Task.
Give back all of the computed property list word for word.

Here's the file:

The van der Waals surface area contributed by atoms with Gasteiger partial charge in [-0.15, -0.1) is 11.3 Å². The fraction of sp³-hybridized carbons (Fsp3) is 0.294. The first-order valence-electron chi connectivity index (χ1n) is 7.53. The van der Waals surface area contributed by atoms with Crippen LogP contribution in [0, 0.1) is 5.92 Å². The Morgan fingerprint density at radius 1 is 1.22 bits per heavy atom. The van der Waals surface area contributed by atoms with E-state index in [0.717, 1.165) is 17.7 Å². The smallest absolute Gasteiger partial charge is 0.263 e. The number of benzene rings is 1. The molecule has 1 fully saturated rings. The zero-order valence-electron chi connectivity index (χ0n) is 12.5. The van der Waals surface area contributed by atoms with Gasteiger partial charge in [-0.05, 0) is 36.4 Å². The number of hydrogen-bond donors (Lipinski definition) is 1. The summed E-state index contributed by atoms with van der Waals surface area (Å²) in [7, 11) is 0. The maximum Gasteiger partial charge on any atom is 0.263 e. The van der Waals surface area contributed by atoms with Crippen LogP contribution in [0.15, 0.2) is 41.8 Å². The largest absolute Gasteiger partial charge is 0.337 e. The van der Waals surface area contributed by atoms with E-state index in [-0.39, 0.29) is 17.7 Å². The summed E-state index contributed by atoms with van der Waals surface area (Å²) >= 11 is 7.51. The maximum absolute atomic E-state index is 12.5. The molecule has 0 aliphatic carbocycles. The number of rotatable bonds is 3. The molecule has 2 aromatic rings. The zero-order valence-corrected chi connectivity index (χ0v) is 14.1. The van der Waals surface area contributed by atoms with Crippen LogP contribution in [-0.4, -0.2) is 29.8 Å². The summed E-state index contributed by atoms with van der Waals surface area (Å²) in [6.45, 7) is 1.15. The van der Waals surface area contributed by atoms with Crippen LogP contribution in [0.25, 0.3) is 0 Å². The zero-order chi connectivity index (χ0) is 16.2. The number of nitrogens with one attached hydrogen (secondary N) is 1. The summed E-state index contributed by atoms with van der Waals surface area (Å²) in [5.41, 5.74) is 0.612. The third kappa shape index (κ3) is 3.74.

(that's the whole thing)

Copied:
The van der Waals surface area contributed by atoms with Gasteiger partial charge in [-0.15, -0.1) is 11.3 Å². The fraction of sp³-hybridized carbons (Fsp3) is 0.294. The first-order valence-electron chi connectivity index (χ1n) is 7.53. The van der Waals surface area contributed by atoms with Crippen LogP contribution in [0, 0.1) is 5.92 Å². The Morgan fingerprint density at radius 1 is 1.22 bits per heavy atom. The van der Waals surface area contributed by atoms with E-state index in [0.717, 1.165) is 17.7 Å². The smallest absolute Gasteiger partial charge is 0.263 e. The number of benzene rings is 1. The molecule has 1 fully saturated rings. The zero-order valence-electron chi connectivity index (χ0n) is 12.5. The van der Waals surface area contributed by atoms with Gasteiger partial charge in [-0.05, 0) is 36.4 Å². The number of hydrogen-bond donors (Lipinski definition) is 1. The summed E-state index contributed by atoms with van der Waals surface area (Å²) in [7, 11) is 0. The maximum Gasteiger partial charge on any atom is 0.263 e. The van der Waals surface area contributed by atoms with Crippen LogP contribution in [0.15, 0.2) is 41.8 Å². The largest absolute Gasteiger partial charge is 0.337 e. The van der Waals surface area contributed by atoms with E-state index in [-0.39, 0.29) is 17.7 Å². The summed E-state index contributed by atoms with van der Waals surface area (Å²) >= 11 is 7.51. The maximum absolute atomic E-state index is 12.5. The molecule has 0 aliphatic carbocycles. The number of rotatable bonds is 3. The molecule has 2 aromatic rings. The zero-order valence-corrected chi connectivity index (χ0v) is 14.1. The van der Waals surface area contributed by atoms with Crippen LogP contribution in [-0.4, -0.2) is 29.8 Å². The summed E-state index contributed by atoms with van der Waals surface area (Å²) in [6.45, 7) is 1.15. The van der Waals surface area contributed by atoms with Crippen LogP contribution in [0.25, 0.3) is 0 Å². The zero-order chi connectivity index (χ0) is 16.2. The number of nitrogens with one attached hydrogen (secondary N) is 1. The summed E-state index contributed by atoms with van der Waals surface area (Å²) in [5.41, 5.74) is 0.612. The third kappa shape index (κ3) is 3.74.